Irving's congregation "was particularly notable for the proportion of professional people that contained lawyers, physicians, actors, artists, diplomats, and men from similar walks of life. They and their fine ladies were drawn in large numbers to his ministry .... England's literary circles were especially well represented." [92]

Frequenters of Irving's Sunday services included famous people like the anti-slavery activist Zachary Macaulay, an associate of Bishop Wilberforce. There was the poet and essayist Charles Lamb, and the philosopher and painter William Hazlitt. In another pew might sit journalist Thomas de Quincy, the author of the sensational Confessions of an English Opium Eater (1821). The romantic poet Samuel Taylor Coleridge, who also dabbled with narcotics, was a friend and admirer of Irving. Another worshiper was the future historian and Whig politician, Thomas Babington Macaulay. William Wordsworth, the future poet laureate, was also a visitor, as was Sir Walter Scott, the leading practitioner of the romantic historical novel and a prime asset of British cultural-political operations, as for example in the American South. The young future Prime Minister William Gladstone attended, and laughed to see the headmaster of Eton College in the crush. A wealthy couple, Mr. and Mrs. Basil Montagu, tried to help Irving find a wife. He was originally interested in Jane Welsh, but she married Thomas Carlyle, and then moved on to Mazzini. [93] British intelligence was a small world at the top.

The Barnsley congregation may be thought of as a kind of contact bureau for the Caledonian Chapel and later Catholic Apostolic Church mother ships, a bureau tasked with keeping in touch with charismatic and apocalyptic movements across Britain and across the Atlantic. The followers of Edward Irving allowed various church members to act as prophets and speak in tongues during the worship services as the spirit moved them. But, Joseph Smith reserved the gift of prophecy to himself alone, and this practice was imitated by his successors such as Brigham Young. Despite these differences, large numbers of Catholic Apostolics transferred to the Mormon Saints.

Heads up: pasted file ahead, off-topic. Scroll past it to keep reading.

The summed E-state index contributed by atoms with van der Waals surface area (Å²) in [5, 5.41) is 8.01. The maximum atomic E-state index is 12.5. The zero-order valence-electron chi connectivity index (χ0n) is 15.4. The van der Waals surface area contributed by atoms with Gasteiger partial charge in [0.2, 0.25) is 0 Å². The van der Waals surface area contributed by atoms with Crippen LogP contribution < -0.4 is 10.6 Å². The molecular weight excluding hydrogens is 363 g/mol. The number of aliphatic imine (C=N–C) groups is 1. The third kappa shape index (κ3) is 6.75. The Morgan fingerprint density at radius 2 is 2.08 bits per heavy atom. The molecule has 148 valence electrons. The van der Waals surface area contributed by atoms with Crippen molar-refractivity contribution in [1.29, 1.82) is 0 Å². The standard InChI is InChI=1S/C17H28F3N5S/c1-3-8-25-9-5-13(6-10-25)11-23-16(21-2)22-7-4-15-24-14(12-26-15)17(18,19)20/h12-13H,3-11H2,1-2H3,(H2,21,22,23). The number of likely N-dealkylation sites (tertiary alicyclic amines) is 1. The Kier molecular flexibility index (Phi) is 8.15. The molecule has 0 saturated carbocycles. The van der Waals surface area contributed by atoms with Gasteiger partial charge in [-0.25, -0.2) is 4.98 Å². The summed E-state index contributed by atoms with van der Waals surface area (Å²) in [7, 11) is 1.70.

Columba Graham Flegg, in a recent study of the Catholic Apostolic Church, includes the Mormons among various religious formations which the Irving tradition had helped to shape: "A further possible candidate for Catholic Apostolic influence might be the eschatology of the Mormons, who were also pre-millennialists and practicers of charismatic gifts ... [and] were prepared to publicize prophetic revelations widely in a way which the Catholic Apostolic apostles largely avoided .... Like the Catholic Apostolics, the Mormons believed in the gathering of Israel to 'Zion' (though locating this in the United States), in a personal return of Christ to reign on earth, and in the gathering together of an elect body in preparation for the Second Advent." [94]

Flegg sees Mormonism to some extent as a lower class version of Irving's charismatic preaching: "the Mormon mission in England, for example, had a strong appeal for the lower classes, because it preached a classless society, and had the added incentive of the possibility of immigration to the New World." [95]